Gratitude feels good. It produces serotonin, dopamine and oxytocin chemicals in the brain, flooding the body with mood-lifting feelings similar to “runner’s high.”

And thankfully, we don’t have to go searching far to find things to be, erm, thankful for.

When we’re strugging to find gratitude, we can look for it in the imagined lack of the very things right in front of us. I always find something there. In the very least, that I am alive to write these words, is a freakin’ miracle.


However. You’ll know when being grateful has become a rule when you notice ungrateful thoughts, angry thoughts, hateful thoughts, jealous thoughts, sad thoughts – and you push them down, swat them away and tell yourself – I shouldn’t be having these thoughts.

I should be grateful. I should be grateful, because that’s what being spiritual is about, and I want to be spiritual so that I can be less human.

Being grateful does not mean denying our suffering. We can be compassionate towards ourselves by honouring the truth of what we’re feeling without trying to find a silver lining, a lesson or an “at least”, particularly when we’re right in the thick of a challenging time. These positives may come later but in the moment, we can let things be as they are.

There are plenty of ways to be authentically grateful without repressing or transforming our suffering.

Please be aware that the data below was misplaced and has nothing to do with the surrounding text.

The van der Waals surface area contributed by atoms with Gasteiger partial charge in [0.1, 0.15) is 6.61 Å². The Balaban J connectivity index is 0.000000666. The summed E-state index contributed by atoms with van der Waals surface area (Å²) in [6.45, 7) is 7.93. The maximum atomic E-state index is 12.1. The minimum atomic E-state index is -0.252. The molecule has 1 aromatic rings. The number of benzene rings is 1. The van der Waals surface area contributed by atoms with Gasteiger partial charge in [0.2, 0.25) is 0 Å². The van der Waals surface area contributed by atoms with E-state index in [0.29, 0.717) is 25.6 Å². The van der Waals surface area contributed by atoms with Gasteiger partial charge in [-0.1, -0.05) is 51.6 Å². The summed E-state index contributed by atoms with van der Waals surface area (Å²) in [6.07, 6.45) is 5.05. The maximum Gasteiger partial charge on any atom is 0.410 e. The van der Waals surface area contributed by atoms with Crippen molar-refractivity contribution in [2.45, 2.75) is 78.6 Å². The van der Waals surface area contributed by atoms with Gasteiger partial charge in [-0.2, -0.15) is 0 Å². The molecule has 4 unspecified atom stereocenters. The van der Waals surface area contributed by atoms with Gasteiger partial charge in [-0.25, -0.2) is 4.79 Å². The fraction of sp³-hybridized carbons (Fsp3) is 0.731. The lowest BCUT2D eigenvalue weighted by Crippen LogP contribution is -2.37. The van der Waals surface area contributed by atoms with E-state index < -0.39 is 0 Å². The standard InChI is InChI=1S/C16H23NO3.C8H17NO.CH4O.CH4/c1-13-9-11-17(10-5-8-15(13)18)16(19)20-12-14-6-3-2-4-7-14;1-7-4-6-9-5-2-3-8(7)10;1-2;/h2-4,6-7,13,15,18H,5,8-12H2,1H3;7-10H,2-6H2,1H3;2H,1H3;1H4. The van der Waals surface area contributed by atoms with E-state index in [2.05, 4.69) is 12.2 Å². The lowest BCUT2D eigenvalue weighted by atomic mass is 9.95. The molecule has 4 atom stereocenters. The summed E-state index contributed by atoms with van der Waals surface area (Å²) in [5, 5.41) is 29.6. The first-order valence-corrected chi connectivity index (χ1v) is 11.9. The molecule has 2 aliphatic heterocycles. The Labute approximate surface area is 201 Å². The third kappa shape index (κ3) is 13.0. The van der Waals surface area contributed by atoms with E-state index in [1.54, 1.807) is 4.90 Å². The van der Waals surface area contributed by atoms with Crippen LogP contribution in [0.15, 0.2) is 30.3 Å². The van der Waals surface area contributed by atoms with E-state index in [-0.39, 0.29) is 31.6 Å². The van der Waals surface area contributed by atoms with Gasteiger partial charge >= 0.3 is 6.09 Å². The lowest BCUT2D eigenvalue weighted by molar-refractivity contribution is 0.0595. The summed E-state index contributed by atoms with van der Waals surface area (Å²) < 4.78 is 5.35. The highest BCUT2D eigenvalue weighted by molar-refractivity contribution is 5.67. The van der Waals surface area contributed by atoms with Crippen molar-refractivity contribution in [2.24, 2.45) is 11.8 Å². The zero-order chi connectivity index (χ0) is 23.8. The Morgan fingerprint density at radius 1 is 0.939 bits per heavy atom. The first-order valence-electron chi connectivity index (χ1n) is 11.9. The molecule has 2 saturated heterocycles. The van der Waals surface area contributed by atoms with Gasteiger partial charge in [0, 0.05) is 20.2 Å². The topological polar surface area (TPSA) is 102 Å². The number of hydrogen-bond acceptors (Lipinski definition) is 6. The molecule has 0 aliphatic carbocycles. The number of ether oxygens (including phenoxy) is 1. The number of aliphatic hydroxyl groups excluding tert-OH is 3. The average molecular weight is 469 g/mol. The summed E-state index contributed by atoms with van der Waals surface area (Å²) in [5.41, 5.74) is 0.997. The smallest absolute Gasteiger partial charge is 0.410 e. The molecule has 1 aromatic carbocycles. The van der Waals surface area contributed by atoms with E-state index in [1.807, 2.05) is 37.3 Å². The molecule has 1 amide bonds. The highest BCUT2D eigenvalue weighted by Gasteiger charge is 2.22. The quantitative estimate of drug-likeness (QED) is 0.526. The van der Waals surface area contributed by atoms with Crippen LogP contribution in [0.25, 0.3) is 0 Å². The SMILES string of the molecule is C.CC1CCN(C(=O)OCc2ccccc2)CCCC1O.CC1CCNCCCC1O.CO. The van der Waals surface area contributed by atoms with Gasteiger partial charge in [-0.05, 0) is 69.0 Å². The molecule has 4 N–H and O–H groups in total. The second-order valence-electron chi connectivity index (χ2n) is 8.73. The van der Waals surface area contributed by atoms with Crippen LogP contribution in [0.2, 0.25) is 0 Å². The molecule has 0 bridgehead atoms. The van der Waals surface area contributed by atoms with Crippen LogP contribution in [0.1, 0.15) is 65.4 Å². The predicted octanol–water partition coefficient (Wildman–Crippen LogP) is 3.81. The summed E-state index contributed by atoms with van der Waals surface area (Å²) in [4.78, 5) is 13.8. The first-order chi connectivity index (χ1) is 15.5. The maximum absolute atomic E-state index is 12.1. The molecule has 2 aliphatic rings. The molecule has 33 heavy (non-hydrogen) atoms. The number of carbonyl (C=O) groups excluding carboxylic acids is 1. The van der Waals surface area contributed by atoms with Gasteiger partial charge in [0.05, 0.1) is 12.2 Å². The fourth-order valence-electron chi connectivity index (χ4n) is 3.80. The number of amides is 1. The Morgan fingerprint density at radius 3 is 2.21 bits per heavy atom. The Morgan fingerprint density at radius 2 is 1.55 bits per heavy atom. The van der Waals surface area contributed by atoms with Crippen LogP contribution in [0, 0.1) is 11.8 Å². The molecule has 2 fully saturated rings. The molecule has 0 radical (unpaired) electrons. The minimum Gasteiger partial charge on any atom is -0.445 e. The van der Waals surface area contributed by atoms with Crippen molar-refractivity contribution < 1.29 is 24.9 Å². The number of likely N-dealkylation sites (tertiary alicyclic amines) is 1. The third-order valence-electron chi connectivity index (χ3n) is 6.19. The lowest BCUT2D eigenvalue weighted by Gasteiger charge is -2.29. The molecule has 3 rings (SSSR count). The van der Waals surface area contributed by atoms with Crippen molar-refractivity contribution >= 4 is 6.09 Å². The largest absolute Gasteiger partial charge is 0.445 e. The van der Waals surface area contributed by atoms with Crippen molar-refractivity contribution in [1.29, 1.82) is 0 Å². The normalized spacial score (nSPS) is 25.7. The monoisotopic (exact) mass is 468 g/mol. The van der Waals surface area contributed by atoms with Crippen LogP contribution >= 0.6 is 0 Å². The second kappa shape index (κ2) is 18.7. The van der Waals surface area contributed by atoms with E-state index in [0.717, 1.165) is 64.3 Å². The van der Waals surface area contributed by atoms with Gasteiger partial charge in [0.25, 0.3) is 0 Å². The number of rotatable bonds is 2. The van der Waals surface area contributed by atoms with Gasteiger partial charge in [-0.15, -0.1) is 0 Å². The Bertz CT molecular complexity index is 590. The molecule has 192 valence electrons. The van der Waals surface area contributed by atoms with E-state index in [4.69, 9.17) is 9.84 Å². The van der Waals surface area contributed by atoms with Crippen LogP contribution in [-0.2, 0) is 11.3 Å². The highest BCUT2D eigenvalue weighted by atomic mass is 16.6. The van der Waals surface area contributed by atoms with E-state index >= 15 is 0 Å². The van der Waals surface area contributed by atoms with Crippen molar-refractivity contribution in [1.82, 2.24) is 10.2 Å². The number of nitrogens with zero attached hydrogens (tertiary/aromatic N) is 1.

So, if you’re inclined to turn meditation instructions into rules, I’ll leave you with two.

1. Replace ‘should’ with ‘can’.

You’ll know when the tools have become rules when you tell yourself you ‘should’ be doing this and you ‘should’ be doing that.

If you do become aware of internal finger wagging – try replacing ‘should’ with ‘can’.

  • I can sit up a little straighter – if I’m feeling a bit sluggish
  • I can do some rounds of breath counting – if I’m feeling I need structure
  • I can cultivate gratitude – because I’m needing some perspective right now

2. Be gentle with yourself.

There’s enough material in the world for our inner bully to feed on and make us feel bad about ourselves – like news, social media and advertising. Let’s not make our meditation practice one of them.

Meditation is a time to come home to yourself with open arms in whatever state you’ve arrived. Treat yourself with compassion and ease and watch your meditation practice thrive.